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Low-paid public-sector workers in Scotland still worse off than a decade ago

LOW-PAID public sector workers in Scotland will be offered a 3 per cent pay rise next year, but this will still leave them thousands of pounds worse off than a decade ago.

Delivering his draft Budget at Holyrood today, Finance Secretary Derek Mackay also shelved the proposed “Amazon Tax” on out-of-town businesses. He also said there would be no increase for the top income tax threshold, in contrast to Philip Hammond’s announcement that the threshold for the 40p higher rate will go up to £50,000 in April.

Mr Mackay said he had “agreed” a 3 per cent increase for all state and local government employees earning £36,500 and below.

Those earning between £36,000 and £80,000 will have their pay rises “capped at 2 per cent,” while anyone earning above £80,000 will get an increase of no more than £1,600.

But public sector pay in Scotland declined by 14 per cent in real terms between 2009 and 2017, meaning workers’ pay packets will still effectively be thinner than a decade ago.

The Scottish TUC described the announcement as “disappointing,” arguing that “public workers are thousands of pounds poorer since 2010.”

Unions had gathered outside the Scottish Parliament in Edinburgh today morning arguing for a full “restoration” in council funding.

Labour criticised Mr Mackay for failing to reverse the “rape clause” in child benefit, which caps claims to two children and forces rape victims to apply for special exemption.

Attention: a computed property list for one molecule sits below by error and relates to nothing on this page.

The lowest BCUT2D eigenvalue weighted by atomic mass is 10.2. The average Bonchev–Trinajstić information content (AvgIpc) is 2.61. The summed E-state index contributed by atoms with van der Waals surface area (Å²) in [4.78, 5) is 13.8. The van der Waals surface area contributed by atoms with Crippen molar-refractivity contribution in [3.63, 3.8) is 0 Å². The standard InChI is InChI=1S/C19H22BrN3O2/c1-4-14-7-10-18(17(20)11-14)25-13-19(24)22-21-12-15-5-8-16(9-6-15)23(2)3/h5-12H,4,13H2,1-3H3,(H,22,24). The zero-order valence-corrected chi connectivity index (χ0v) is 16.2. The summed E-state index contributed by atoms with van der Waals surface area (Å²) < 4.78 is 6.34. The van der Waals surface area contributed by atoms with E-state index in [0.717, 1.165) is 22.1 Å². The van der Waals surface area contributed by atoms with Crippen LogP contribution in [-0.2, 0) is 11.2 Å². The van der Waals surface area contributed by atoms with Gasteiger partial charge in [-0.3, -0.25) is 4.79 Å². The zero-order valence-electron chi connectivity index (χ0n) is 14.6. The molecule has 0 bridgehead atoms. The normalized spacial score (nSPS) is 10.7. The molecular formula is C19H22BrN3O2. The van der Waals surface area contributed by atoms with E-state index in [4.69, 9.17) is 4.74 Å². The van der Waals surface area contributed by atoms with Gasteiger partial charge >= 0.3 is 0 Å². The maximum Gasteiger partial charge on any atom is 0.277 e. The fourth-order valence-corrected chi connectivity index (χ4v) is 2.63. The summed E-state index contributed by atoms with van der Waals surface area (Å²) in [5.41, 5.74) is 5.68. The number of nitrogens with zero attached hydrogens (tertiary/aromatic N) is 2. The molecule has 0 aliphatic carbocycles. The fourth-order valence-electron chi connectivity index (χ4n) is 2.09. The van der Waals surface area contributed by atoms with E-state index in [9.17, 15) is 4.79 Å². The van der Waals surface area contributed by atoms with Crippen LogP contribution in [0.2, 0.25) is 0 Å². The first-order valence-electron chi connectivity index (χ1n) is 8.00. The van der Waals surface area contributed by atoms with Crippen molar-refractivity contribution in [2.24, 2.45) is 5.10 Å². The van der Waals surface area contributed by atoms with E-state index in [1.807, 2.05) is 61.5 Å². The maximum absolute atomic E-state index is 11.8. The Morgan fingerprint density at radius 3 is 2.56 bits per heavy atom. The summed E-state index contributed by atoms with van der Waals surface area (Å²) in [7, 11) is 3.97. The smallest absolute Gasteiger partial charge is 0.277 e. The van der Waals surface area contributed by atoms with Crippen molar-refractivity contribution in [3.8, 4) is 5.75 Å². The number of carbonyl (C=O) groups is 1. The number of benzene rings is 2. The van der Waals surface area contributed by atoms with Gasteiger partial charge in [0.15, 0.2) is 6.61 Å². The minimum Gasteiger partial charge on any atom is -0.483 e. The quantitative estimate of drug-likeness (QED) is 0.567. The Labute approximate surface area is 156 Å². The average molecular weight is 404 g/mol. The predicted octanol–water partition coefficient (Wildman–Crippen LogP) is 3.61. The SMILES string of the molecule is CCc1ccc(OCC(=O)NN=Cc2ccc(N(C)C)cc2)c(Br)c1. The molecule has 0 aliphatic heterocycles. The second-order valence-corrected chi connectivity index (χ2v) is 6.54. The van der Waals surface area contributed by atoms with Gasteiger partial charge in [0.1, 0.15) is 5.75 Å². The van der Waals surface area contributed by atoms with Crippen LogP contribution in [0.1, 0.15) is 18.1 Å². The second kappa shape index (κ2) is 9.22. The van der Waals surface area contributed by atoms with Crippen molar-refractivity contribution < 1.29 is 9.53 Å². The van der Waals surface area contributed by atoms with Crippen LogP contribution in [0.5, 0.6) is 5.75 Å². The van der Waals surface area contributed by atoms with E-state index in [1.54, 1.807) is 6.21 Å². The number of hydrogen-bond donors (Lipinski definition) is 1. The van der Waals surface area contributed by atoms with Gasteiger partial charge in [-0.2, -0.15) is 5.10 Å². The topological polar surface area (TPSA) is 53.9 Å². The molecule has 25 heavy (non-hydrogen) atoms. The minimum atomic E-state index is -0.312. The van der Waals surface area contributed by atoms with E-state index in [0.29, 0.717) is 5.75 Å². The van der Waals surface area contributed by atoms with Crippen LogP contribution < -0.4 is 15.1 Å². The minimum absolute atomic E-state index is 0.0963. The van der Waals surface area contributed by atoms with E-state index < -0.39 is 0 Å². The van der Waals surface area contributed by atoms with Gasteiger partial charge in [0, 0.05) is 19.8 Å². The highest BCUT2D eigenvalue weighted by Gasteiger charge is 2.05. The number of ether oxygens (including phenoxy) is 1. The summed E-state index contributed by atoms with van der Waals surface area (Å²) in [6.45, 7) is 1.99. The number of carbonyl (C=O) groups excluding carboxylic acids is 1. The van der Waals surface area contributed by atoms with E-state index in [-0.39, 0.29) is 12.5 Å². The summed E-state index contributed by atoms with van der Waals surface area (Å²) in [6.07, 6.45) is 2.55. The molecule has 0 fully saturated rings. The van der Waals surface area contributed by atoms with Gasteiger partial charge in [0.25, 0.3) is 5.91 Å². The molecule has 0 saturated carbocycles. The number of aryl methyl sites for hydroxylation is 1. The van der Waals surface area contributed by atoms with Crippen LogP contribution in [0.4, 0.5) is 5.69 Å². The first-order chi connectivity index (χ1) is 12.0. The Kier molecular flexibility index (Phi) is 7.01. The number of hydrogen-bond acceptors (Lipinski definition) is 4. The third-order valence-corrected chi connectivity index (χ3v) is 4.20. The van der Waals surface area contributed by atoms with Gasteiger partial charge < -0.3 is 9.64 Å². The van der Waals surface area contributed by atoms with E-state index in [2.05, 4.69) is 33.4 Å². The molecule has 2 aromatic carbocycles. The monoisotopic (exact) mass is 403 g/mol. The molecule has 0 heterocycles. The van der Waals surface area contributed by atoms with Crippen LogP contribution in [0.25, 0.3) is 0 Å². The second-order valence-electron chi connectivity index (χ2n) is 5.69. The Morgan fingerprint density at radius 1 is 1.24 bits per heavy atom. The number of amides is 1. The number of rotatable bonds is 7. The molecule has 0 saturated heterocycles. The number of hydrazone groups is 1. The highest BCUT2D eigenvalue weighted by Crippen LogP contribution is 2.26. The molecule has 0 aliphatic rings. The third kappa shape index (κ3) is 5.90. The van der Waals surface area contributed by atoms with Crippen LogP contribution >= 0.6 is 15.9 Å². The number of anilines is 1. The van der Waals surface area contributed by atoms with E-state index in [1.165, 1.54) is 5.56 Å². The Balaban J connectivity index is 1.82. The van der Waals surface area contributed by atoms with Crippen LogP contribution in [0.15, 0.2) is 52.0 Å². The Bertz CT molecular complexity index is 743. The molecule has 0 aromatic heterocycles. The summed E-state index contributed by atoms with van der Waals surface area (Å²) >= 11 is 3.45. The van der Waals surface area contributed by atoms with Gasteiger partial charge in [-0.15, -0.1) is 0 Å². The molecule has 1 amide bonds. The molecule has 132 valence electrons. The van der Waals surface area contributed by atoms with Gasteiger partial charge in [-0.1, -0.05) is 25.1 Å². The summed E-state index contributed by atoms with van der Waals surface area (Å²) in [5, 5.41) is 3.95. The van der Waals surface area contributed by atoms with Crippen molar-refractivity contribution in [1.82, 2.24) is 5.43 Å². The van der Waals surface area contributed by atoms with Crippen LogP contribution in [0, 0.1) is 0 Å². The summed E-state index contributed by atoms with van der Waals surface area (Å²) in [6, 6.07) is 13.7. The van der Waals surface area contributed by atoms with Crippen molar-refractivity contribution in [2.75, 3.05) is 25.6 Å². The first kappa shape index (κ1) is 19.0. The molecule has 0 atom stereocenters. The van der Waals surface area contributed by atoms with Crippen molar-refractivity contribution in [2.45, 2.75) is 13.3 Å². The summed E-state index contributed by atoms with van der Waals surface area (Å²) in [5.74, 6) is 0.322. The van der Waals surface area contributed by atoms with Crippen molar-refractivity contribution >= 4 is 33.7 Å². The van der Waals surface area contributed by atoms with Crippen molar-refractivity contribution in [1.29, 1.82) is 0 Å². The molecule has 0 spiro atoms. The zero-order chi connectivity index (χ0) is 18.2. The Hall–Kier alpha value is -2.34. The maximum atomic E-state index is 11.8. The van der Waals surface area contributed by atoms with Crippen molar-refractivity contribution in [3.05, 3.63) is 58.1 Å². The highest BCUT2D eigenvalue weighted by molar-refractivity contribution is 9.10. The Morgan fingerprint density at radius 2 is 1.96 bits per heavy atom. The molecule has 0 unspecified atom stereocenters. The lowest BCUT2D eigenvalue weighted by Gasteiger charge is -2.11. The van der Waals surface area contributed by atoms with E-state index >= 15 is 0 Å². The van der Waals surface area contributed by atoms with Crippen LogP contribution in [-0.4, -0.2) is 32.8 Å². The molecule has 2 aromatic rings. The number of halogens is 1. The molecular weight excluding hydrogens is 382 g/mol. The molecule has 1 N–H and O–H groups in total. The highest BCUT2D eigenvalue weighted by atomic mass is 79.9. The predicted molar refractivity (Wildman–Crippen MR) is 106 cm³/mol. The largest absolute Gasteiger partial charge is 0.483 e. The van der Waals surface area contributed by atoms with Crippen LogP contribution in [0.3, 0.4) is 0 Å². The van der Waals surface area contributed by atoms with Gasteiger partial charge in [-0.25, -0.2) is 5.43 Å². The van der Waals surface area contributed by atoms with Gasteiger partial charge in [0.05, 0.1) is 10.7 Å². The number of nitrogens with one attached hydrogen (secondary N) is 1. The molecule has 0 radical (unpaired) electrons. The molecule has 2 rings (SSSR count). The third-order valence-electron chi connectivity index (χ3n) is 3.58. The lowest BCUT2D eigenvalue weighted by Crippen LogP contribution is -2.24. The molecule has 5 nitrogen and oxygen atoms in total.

The party’s finance spokesman James Kelly described the package as “yet another woeful SNP budget, letting the people of Scotland down,” and called for a “radical budget.”

Mr Mackay used his Budget speech to poke fun at the Conservative government in Westminster.

“For the benefit of the Tories and the chamber, this is a strong government — some might say strong and stable — doing its job, delivering for the people,” he said.

“The Scottish government can not completely protect Scotland from the recklessness of the British government, but the decisions was have taken in this Budget ensures we protect what matters most."

Mr Mackay said the health budget would go up by £500m in real terms and the local government settlement rise by £210m in real terms. A tax on second homes will rise from 3 per cent to 4 per cent in 2019.

Mr Mackay announced a below-inflation cap of 2.1 per cent on business rate increases for 2019-20.


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